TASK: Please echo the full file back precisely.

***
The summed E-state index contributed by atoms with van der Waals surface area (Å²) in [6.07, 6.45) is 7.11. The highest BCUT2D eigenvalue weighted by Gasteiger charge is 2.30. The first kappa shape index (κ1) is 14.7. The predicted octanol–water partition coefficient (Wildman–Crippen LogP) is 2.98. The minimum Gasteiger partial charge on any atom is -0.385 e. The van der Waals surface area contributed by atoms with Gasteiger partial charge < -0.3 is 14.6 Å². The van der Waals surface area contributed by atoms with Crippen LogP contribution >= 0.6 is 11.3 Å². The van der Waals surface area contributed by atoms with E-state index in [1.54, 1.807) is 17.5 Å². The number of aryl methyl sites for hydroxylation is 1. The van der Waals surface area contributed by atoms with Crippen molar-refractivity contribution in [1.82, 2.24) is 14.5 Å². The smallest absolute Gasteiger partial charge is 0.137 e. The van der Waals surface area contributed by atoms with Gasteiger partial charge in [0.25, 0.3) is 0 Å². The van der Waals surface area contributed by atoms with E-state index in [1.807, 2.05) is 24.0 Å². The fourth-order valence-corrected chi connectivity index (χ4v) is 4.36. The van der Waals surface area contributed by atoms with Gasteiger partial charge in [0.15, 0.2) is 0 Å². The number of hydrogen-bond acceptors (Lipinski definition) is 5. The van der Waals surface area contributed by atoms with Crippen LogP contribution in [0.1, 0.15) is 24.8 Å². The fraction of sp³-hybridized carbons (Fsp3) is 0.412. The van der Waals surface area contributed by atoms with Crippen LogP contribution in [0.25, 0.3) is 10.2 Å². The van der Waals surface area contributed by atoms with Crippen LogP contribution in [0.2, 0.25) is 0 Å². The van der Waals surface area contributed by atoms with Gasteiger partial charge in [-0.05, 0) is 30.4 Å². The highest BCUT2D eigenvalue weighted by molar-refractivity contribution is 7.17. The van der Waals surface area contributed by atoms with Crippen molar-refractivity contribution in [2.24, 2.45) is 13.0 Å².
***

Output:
The summed E-state index contributed by atoms with van der Waals surface area (Å²) in [6.07, 6.45) is 7.11. The highest BCUT2D eigenvalue weighted by Gasteiger charge is 2.30. The first kappa shape index (κ1) is 14.7. The predicted octanol–water partition coefficient (Wildman–Crippen LogP) is 2.98. The minimum Gasteiger partial charge on any atom is -0.385 e. The van der Waals surface area contributed by atoms with Gasteiger partial charge < -0.3 is 14.6 Å². The van der Waals surface area contributed by atoms with Crippen LogP contribution >= 0.6 is 11.3 Å². The van der Waals surface area contributed by atoms with E-state index in [1.54, 1.807) is 17.5 Å². The number of aryl methyl sites for hydroxylation is 1. The van der Waals surface area contributed by atoms with Crippen molar-refractivity contribution in [1.82, 2.24) is 14.5 Å². The smallest absolute Gasteiger partial charge is 0.137 e. The van der Waals surface area contributed by atoms with Gasteiger partial charge in [0.25, 0.3) is 0 Å². The van der Waals surface area contributed by atoms with E-state index in [1.807, 2.05) is 24.0 Å². The fourth-order valence-corrected chi connectivity index (χ4v) is 4.36. The van der Waals surface area contributed by atoms with Gasteiger partial charge in [0.15, 0.2) is 0 Å². The number of hydrogen-bond acceptors (Lipinski definition) is 5. The van der Waals surface area contributed by atoms with Crippen LogP contribution in [0.1, 0.15) is 24.8 Å². The fraction of sp³-hybridized carbons (Fsp3) is 0.412. The van der Waals surface area contributed by atoms with Crippen LogP contribution in [0.25, 0.3) is 10.2 Å². The van der Waals surface area contributed by atoms with Crippen LogP contribution in [0.2, 0.25) is 0 Å². The van der Waals surface area contributed by atoms with Gasteiger partial charge in [-0.05, 0) is 30.4 Å². The highest BCUT2D eigenvalue weighted by molar-refractivity contribution is 7.17. The van der Waals surface area contributed by atoms with Crippen molar-refractivity contribution in [2.24, 2.45) is 13.0 Å².